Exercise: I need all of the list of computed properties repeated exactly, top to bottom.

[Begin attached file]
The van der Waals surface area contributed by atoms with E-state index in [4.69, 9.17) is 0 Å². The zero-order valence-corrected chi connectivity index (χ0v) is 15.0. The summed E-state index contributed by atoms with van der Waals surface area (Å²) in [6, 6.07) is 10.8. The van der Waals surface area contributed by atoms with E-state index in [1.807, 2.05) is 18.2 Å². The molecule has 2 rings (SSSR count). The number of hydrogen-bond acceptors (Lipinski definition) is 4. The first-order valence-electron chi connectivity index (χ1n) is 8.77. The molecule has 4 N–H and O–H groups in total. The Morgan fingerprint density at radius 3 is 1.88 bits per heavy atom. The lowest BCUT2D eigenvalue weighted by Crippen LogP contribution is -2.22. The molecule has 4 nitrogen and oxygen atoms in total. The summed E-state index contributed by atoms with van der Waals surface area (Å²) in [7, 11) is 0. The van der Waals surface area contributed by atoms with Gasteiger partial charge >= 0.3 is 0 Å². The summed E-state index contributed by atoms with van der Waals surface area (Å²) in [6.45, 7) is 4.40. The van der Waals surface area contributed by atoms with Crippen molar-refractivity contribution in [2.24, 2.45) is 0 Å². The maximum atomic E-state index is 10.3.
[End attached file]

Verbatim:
The van der Waals surface area contributed by atoms with E-state index in [4.69, 9.17) is 0 Å². The zero-order valence-corrected chi connectivity index (χ0v) is 15.0. The summed E-state index contributed by atoms with van der Waals surface area (Å²) in [6, 6.07) is 10.8. The van der Waals surface area contributed by atoms with E-state index in [1.807, 2.05) is 18.2 Å². The molecule has 2 rings (SSSR count). The number of hydrogen-bond acceptors (Lipinski definition) is 4. The first-order valence-electron chi connectivity index (χ1n) is 8.77. The molecule has 4 N–H and O–H groups in total. The Morgan fingerprint density at radius 3 is 1.88 bits per heavy atom. The lowest BCUT2D eigenvalue weighted by Crippen LogP contribution is -2.22. The molecule has 4 nitrogen and oxygen atoms in total. The summed E-state index contributed by atoms with van der Waals surface area (Å²) in [7, 11) is 0. The van der Waals surface area contributed by atoms with Gasteiger partial charge >= 0.3 is 0 Å². The summed E-state index contributed by atoms with van der Waals surface area (Å²) in [6.45, 7) is 4.40. The van der Waals surface area contributed by atoms with Crippen molar-refractivity contribution in [2.24, 2.45) is 0 Å². The maximum atomic E-state index is 10.3.